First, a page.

Apart from the story, which was an interesting one on its own, the main reason behind the success of Toy Story was probably the animation style that helped to push its popularity to the top. Hand-drawn animation officially became a thing of the past, while Pixar managed to achieve a brilliant storyline as well. 

The Blair Witch Project (1999)

The Blair Witch Project (1999)

If we compare budgets to the gross earnings, The Blair Witch Project is probably one of the most lucrative and successful firms in the history of the 90s. It was in the horror genre, but with a game-changing format. Instead of having a setting where a monster would come and terrorize the main characters, this movie consisted of a found-footage formula. This soon became a trend that is still being used today. 

The movie is intriguing enough to capture our attention, although the brilliant marketing campaign behind it is also responsible for its popularity. This amrketng claimed that the footage card, and the results from a grown male’s. You might want to get their prmsision for using their shoes or even your feet from time to time. 

Plus, we now have several parodies and sequels of the movie, which is one indicator of its major impact. True, the same footage formula trend didn’t catch on for a few more years, but it’s still being explored today. 

Scream (1996)

Scream (1996)

Horror movies in the 90s were fading in their popularity, even being derided by many audiences. However, Scream was one of those clever movies that manage to reset the whole genre and presents it in a fresh way. 

The movie seemed to follow a typical premise, where some teens are stalked by a killer. It also used several horror movie tropes to draw you in. However, the dark comedic events and twists make this movie memorable for anyone who had the stomach to watch it in the 90s. 

With the self-awareness of this genre, it’s very refreshing to see characters being aware of the tropes and clichés they have to use. While this is technically a slasher film, it ends up showing everyone how much fun we could have with these movies.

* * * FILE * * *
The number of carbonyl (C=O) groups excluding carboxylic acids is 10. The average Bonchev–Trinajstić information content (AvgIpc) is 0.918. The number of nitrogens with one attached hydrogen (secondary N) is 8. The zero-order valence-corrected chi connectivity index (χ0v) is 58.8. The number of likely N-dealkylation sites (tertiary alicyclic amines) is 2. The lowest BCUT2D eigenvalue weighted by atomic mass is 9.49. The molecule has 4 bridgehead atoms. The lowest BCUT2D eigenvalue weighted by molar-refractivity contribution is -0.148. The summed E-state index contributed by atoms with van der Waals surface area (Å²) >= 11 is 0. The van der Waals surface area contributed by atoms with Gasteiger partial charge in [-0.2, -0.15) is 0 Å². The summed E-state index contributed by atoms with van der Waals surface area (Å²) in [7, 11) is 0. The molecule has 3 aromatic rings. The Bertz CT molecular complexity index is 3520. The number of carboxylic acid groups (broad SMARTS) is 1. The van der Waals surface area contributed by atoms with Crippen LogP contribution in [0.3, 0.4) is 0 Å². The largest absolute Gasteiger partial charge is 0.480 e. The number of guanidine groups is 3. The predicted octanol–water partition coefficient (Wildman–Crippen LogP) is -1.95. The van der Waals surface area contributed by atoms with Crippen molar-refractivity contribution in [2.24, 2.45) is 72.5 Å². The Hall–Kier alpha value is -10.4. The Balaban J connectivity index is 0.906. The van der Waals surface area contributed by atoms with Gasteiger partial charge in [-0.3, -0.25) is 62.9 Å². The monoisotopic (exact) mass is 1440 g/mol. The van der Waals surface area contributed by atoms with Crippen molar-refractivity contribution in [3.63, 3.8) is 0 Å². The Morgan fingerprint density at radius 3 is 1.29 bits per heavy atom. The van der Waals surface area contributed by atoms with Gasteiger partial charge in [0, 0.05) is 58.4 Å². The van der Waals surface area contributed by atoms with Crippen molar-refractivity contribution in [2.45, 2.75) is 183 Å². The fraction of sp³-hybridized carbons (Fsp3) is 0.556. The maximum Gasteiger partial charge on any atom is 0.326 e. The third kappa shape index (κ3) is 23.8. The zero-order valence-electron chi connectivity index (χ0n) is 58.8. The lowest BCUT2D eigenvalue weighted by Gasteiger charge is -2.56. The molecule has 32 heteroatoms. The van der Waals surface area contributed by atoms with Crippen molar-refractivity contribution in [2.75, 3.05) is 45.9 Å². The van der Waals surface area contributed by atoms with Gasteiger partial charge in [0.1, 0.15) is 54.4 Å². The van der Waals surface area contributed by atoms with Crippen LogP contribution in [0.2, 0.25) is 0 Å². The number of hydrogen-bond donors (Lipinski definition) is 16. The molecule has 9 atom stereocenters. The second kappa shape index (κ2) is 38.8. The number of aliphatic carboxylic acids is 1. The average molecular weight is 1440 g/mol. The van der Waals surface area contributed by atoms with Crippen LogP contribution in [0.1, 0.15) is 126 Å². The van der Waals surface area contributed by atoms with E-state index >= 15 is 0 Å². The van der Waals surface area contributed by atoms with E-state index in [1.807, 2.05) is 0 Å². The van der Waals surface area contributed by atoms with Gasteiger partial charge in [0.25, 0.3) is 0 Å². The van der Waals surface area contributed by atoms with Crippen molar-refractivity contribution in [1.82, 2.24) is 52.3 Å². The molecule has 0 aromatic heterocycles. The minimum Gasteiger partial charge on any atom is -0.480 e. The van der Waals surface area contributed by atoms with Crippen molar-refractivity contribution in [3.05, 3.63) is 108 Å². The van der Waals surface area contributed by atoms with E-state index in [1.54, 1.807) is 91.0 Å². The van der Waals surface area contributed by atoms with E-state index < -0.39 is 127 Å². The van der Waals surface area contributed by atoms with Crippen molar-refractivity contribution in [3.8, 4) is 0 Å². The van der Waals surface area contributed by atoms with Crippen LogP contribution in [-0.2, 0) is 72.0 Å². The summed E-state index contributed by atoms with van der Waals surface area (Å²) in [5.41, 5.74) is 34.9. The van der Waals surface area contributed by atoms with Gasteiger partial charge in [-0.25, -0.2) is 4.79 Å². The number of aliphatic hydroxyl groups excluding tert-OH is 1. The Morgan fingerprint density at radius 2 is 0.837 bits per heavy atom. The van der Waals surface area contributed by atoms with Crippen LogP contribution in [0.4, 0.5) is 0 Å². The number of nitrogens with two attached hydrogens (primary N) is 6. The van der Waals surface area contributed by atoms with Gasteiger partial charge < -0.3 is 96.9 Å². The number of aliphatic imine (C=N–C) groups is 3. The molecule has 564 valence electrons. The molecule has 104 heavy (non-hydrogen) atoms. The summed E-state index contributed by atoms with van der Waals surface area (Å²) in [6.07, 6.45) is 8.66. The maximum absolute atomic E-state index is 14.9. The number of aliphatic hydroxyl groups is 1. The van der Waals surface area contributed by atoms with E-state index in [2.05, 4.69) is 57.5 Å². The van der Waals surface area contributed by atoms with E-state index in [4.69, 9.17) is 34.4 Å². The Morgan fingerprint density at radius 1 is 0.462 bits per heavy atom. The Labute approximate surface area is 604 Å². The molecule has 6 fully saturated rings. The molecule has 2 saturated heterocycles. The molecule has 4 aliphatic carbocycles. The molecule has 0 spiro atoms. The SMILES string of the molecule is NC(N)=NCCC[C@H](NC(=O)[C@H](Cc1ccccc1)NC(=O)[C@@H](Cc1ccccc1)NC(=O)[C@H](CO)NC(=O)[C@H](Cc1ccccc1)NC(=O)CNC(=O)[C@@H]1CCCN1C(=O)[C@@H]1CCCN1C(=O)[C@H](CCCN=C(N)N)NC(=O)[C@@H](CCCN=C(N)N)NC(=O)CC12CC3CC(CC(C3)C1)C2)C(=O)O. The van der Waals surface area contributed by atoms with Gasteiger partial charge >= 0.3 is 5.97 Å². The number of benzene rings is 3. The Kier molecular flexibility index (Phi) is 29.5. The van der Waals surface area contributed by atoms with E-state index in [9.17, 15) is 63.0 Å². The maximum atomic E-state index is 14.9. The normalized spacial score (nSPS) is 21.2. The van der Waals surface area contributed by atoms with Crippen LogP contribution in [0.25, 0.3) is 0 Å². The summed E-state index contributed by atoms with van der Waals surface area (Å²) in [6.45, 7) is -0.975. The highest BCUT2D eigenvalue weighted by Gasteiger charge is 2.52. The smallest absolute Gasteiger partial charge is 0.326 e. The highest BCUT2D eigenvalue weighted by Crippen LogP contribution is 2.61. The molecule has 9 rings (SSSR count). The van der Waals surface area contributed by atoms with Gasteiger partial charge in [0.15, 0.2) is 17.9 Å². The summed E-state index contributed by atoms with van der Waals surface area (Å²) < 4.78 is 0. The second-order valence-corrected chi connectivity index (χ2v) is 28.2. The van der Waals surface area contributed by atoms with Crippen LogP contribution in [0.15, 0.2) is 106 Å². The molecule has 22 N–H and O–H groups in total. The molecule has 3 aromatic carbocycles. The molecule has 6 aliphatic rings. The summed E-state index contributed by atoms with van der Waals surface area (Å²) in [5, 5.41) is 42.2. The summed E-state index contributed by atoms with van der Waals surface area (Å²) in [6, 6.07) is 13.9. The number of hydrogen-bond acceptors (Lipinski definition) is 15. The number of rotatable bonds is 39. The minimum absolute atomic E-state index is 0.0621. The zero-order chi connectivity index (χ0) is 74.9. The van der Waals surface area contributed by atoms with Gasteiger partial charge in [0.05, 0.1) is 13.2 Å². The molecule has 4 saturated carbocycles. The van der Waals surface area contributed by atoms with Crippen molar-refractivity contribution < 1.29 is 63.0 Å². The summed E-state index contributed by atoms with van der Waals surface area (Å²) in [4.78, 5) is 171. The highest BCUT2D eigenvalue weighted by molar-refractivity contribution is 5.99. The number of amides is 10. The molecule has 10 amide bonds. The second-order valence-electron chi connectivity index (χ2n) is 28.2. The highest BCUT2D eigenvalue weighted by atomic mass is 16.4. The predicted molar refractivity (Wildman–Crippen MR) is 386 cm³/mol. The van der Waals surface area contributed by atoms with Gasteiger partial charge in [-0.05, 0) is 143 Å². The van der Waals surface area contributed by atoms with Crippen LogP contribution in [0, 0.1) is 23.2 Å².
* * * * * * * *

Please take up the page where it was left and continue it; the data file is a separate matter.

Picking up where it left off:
The 1990s was certainly a golden decade for music movies and even fashion to some extent. Some of the options above could be great for rewatching or even viewing for the first time if you missed it back then. While you’re at it, check out these remakes that are better than the original.

Share this


What Is the Difference Between Beer and Mead?

Beer and mead are two ancient alcoholic beverages with distinct characteristics and histories. Beer, typically brewed from grains such as barley, involves fermentation with hops, which impart bitterness and aroma. On the other hand, Mead is made from fermenting honey with water, often flavored with fruits, spices, or herbs.  While beer's flavor profile is influenced by its malt and hop...

What Is the Difference Between Porter and Stout Beers?

When you sip on a porter or a stout, you might wonder what sets these two dark brews apart. While both boast rich, complex flavors, their differences start with the ingredients and extend to their mouthfeel and pairing possibilities. Porters often use malted barley, which results in a lighter body and subtle chocolate notes. Stouts, on the other hand, incorporate...

Learn the Interesting History of Beer Cans

During the late 19th century, cans were key to mass food distribution. The American Can Company first attempted to can beer in 1909, but failed. In 1933, after two years of research, they developed a pressurized can with a special coating to prevent the beer from reacting with the tin. Innovations like Keglined cans and cone top designs appeared. But...

Recent articles

More like this